Just how tight is shale? How difficult is it for oil to flow through this rock compared to much more permeable rock like sandstone? Do lab tests at the beaker-scale actually represent what is happening inside a 50-nm shale pore-throat network?
Sơn Đoòng cave passage in Sơn Đoòng cave, Vietnam, is the largest known cave passage in the world by volume. It is 200m (660 ft) high and 150m (500 ft) wide. We have not been to this cave, but from what we have read, large groups of cavers can explore the floor of the cave passage and rarely see the walls of the cave – they interact with each other more than with the cave wall). In our spare time we get out caving with the Alberta Speleological Society. One of the caves that we have been to a few times is Red October located in near Fernie, British Columbia. Some of the passages in this cave are much smaller, less than 1m (3 ft) high. When exploring this cave, you are interacting with the walls and roof of the cave much more than you are bumping into the cavers you are with.
Just as the cavers in Vietnam can move freely around the passage without seeing the walls, oil molecules trapped in a sandstone reservoir (like in the Alberta Oil Sands) can move freely and only occasionally bump into the rock. Oil in shale rock is much more similar to the Red October cave example. Oil and water molecules interact much more frequently with the pores and pore-throats. If you want to get an accurate picture of how fluid behaves under extreme confinement, you need to have a laboratory system with the same level of confinement; just as if you were to study how the caver can move, you would need to know the dimensions of the cave and be able to recreate it.
A typical pore-throat in a sandstone reservoir is approximately 10-50 micrometers. In a shale reservoir, pore-throats can be smaller than 50 nanometers (1000 times smaller than that of sandstone). At this scale, regular fluid dynamics and thermodynamics predictions start to fall apart because molecules are interacting more with the rock than with each other.
The number of molecules on the surface of a channel is proportional to surface area of the channel multiplied by the intermolecular packing. The number of molecules in the bulk is proportional to the volume of the channel multiplied by the number of molecules per unit volume. As the channel gets smaller, less and less of the molecules are in the bulk and more are in contact with the surface. Once the channel is approximately less than 10 nm, molecules are in frequent contact with the surface and the overall behaviour of the fluid changes.
Where rp is the radius of the pore-throat, dmis the distance between the centers of the molecules on the surface, L is the length of the channel, is the density of the fluid, N is the Avogadro constant, and M is the molar mass of the liquid.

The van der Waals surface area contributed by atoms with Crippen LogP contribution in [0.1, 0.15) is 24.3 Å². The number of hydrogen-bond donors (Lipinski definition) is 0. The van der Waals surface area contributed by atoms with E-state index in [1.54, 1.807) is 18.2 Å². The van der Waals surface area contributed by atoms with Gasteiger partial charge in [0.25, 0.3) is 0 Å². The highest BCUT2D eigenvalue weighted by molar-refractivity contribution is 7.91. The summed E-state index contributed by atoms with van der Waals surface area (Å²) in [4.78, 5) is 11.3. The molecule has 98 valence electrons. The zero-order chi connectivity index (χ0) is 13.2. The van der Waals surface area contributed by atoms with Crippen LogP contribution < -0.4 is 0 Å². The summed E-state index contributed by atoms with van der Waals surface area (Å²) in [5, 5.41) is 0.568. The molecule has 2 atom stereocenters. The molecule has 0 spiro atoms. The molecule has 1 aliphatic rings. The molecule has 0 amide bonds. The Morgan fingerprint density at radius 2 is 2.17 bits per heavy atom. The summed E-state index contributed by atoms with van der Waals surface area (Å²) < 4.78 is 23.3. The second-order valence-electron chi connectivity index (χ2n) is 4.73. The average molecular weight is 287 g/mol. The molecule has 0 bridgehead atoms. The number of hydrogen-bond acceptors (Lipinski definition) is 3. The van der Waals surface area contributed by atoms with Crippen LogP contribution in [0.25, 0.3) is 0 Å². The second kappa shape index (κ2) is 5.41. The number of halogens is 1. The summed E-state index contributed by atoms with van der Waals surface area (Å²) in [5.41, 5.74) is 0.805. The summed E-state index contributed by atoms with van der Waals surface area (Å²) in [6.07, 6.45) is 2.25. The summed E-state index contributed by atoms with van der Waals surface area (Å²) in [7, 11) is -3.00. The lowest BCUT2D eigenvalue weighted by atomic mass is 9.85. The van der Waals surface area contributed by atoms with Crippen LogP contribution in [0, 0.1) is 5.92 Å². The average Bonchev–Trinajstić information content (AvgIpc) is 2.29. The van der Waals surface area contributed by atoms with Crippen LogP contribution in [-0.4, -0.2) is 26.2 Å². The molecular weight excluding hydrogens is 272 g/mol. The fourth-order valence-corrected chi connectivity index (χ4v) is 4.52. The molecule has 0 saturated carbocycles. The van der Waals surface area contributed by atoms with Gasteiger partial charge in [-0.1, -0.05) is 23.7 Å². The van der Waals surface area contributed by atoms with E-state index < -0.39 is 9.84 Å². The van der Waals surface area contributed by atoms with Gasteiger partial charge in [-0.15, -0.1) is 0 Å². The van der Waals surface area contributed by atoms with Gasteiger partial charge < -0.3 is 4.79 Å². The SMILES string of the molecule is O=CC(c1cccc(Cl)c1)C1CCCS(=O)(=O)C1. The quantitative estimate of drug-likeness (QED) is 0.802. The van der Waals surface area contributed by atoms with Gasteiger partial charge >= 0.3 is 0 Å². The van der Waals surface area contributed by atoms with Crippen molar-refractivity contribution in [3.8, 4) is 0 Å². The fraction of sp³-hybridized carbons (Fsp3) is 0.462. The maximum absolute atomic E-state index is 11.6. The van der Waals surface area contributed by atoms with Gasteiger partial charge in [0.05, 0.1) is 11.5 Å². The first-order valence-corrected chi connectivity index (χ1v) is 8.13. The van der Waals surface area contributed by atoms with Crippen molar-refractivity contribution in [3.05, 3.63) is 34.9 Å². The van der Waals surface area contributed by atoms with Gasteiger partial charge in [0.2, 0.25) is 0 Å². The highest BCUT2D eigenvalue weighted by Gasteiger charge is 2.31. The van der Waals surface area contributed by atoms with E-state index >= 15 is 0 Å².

For example, Interface Fluidics Co-Founder, Professor David Sinton’s research group at the University of Toronto showed that in a model system of hydrocarbons, bubble point (the pressure at which gas comes out of solution) occurs at a lower pressure when under nano-confinement than micro-confinement (link). This study also showed that condensation occurs at a lower than expected pressure. Fluids under nano-confinement appear to prefer to be liquid. Further research needs to be done with actual reservoir fluids and reservoir geometries to ensure these findings translate to reservoir conditions.
Traditional fluid dynamics incorporates the concept of boundary layer flow and the assumption that there is zero fluid velocity where a fluid meets a bounding surface (check out this for more about how channel size impact fluid behaviour). This assumption starts to fall apart when the fluid channel is only a few molecules wide (comparable to the molecular mean free path) and fluid slippage at the boundary layer starts to occur. [1, 2] If the molecules are larger than the channel, then molecular sieving starts to occur, blocking the passage of large molecules.
Interface Fluidics has developed hydraulic fracturing fluid testing that incorporates the correct level of nano-confinement for the reservoir that is being developed. This allows for phenomena, like the formation of surfactant monolayers on a surface, to have a material impact on flow. Our Interface Flowback Test provides insight into how different fluid additives affect oil flowback by testing and analysing……
By: Tom de Haas, Scott Pierobon, ZhenBang Qi, and Ali Abedini
- Li, Y., Xu, J. & Li, D. Molecular dynamics simulation of nanoscale liquid flows. Microfluid Nanofluid 9, 1011–1031 (2010). https://doi.org/10.1007/s10404-010-0612-5
- Zhang, H., Zhang, Z. & Ye, H. Molecular dynamics-based prediction of boundary slip of fluids in nanochannels. Microfluid Nanofluid 12, 107–115 (2012). https://doi.org/10.1007/s10404-011-0853-y
Thomas de Haas
Co-Founder of Interface – a rapidly growing startup company. Skilled in the art and science of microfluidics.